Sources of Conflict

Organizations encounter several procedural problems and conflicts, which can lead them to come up with flawed or undemocratic decisions.  Moreover, these conflicts can prevent organizations from reaching decisions or cause groups or the whole organization to break apart.

The paper of Jameson[1] expounds the theoretical foundations for a comprehensive model for the evaluation and management of intraorganizational conflict.  Jameson came up with this model to offer members of non-union organizations with rules for choosing proper conflict management strategies for various sources and kinds of conflict.  Previous models on the evaluation and management of intraorganizational conflict were mainly limited to discussions regarding grievances or restricted to the activities of managers as third parties[2]  The model of Jameson encompasses a wide explanation including var4ious conflict management strategies and third parties.

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Conflict has various meanings for different instances.  According to Denhardt, R. et al.[3], conflict is desirable and inevitable in organizations.  However, a high level of unsettled conflict could certainly be chaotic and destructive.  Based on the given scenario, when the company has become tumultuous and people are already hostile to each other up to the point of sabotaging each other’s work, we can say that conflict is indeed already destructive.  This is because when conflict goes unresolved, administrators risk letting conflicting perspectives goes undirected, frequently resulting in dysfunction and tension instead of progressive and creative change.

In order to diagnose and provide solutions to conflicts, whether interpersonal or organizational, it is imperative to examine or evaluate the different sources or causes of conflict.  As maintained by Whetten and Cameron[4], there are four possible sources of interpersonal conflict as follows: personal differences, information deficiencies, role incompatibility, and environmental stress.

In the paper of Jameson[5], it was stressed that conflict happens because interdependent parties recognize mismatched objectives.  Because an organization is characterized as a system, of interdependent units with frequently opposing interests, conflict becomes unavoidable and grows to be a persistent part of organizational life.  Luthans, Rosenkrantz & Hennessey[6] said that the frequency of informal conflict is backed by further study assessing managerial activities which discovered that the most successful managers showed a greater percentage of behaviors particularly connected to conflict management.

According to Jameson,[7]  there could be two general sources of conflicts, which are informal and formal.  Informal conflicts might take place among employees, coworkers and supervisors, between or within groups, or among departments within an organization.  She said that conflicts frequently happen when there are differences in beliefs, values or opinions about how tasks or resources are delivered, how work gets done, or where priorities must be positioned.  On the contrary, formal conflict happens when there is a supposed violation of policy or human rights.  Since formal conflicts are more possible to bring about litigation, these conflicts are frequently dealt with compliant with official corporate conflict management procedures. In terms of informal conflicts, because of its characteristics, such methods hardly ever apply.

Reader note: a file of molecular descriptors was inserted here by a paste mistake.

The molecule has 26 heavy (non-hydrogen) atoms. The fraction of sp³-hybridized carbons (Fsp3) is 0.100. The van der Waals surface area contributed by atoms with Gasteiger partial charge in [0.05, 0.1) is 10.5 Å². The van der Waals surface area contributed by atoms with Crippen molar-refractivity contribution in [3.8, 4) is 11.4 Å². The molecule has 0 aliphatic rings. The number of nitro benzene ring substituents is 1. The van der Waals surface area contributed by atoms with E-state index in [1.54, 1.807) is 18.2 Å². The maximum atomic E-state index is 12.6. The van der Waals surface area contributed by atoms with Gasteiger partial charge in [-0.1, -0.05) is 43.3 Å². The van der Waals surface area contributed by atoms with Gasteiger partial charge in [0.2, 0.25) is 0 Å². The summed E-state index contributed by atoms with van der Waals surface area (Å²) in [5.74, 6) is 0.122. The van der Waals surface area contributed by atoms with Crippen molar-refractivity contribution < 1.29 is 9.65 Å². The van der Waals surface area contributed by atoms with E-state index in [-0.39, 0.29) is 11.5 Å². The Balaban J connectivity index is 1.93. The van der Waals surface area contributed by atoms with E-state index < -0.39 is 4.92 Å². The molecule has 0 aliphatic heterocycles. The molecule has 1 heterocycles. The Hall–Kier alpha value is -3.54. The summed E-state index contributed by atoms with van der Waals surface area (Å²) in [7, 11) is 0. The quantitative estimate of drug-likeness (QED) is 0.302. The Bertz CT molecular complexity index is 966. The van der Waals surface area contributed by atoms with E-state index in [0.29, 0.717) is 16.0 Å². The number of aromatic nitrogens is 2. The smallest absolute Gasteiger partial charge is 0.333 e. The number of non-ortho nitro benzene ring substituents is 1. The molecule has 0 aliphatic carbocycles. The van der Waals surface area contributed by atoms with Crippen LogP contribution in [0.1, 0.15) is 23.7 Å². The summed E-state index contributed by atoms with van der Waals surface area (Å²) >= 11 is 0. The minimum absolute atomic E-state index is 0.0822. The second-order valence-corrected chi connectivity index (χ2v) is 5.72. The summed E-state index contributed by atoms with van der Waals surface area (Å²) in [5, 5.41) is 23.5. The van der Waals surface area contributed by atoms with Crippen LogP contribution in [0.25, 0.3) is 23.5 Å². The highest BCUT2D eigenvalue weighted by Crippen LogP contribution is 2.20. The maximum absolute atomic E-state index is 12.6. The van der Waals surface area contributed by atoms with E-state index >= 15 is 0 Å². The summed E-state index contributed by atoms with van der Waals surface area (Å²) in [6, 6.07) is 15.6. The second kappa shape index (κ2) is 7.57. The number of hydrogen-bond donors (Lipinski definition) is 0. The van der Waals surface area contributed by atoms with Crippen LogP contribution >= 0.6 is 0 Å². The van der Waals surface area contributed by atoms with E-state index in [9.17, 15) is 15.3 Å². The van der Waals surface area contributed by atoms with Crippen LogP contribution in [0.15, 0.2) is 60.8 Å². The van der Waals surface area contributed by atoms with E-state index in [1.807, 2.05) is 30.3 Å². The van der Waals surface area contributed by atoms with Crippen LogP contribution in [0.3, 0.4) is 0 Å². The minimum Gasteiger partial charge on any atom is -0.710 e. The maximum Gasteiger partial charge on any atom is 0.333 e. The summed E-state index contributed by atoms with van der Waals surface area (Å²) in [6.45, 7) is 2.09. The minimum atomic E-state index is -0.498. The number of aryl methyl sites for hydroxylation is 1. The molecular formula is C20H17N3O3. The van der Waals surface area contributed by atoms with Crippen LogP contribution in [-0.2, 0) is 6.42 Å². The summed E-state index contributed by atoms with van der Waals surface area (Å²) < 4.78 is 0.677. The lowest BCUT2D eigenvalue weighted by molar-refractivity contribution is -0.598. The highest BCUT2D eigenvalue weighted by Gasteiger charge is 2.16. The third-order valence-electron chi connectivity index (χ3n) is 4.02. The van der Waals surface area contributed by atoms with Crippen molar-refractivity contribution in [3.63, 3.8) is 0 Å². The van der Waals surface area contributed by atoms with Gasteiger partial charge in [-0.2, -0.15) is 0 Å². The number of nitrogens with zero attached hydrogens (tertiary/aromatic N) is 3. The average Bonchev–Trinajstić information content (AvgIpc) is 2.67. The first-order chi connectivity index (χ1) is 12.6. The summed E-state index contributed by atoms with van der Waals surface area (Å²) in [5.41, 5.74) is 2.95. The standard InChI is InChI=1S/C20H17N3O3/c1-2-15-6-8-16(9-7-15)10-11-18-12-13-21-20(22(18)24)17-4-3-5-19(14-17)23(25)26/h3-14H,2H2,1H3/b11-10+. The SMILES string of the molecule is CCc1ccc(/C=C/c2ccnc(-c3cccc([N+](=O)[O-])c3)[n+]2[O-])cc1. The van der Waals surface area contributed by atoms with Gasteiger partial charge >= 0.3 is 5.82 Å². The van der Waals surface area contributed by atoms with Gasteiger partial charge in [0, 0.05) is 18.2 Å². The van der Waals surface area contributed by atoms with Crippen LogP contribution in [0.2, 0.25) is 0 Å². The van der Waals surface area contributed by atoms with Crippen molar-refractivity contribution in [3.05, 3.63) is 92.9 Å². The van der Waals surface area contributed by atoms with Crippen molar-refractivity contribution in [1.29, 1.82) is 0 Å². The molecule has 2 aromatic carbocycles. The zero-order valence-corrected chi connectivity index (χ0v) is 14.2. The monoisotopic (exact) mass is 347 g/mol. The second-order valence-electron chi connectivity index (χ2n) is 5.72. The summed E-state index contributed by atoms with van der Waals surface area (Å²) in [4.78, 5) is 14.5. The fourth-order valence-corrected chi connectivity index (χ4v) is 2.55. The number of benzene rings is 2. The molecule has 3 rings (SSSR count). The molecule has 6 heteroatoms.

Assuming that these sources are real, the first step to eliminate the problem is to evaluate the situation and choose the best strategy, which will address the situation.  This step will enable you to understand the strategy to be able to effectively use it to solve the problem.  In my opinion, the collaborative/integrative strategy should be used to address the problem.  This strategy involves a cooperative mutual orientation, expressing trust, looking for mutually beneficial solutions, showing concern, and seeking areas of agreement. I believe that this strategy is more feasible because there will be a common ground between parties.  This way, there is a possibility of looking for an alternative that suits the persons involved.  Moreover, in this strategy is applicable when both parties consider their relationship and the objective of the conflict as equally significant.  Also, this strategy seeks a win-win solution for everyone.  This strategy has also a lot of advantages as follows:  first, all parties are empowered to come up with decisions for themselves; second, every party has a say in the result or outcome; third, every person is building confidence in himself or herself to manage conflicts in the future; and fourth, every person gains a better recognition of each other’s needs and perspective.

Personally, I believe that it is important in an organization to understand and recognize these sources of conflicts so that the that the organization can come up with conflict management strategies, which consist of detailed procedures for dealing with conflict like arbitration, mediation, and negotiation.  Moreover, understanding these sources of conflict will help in the attainment of the goals of the organization.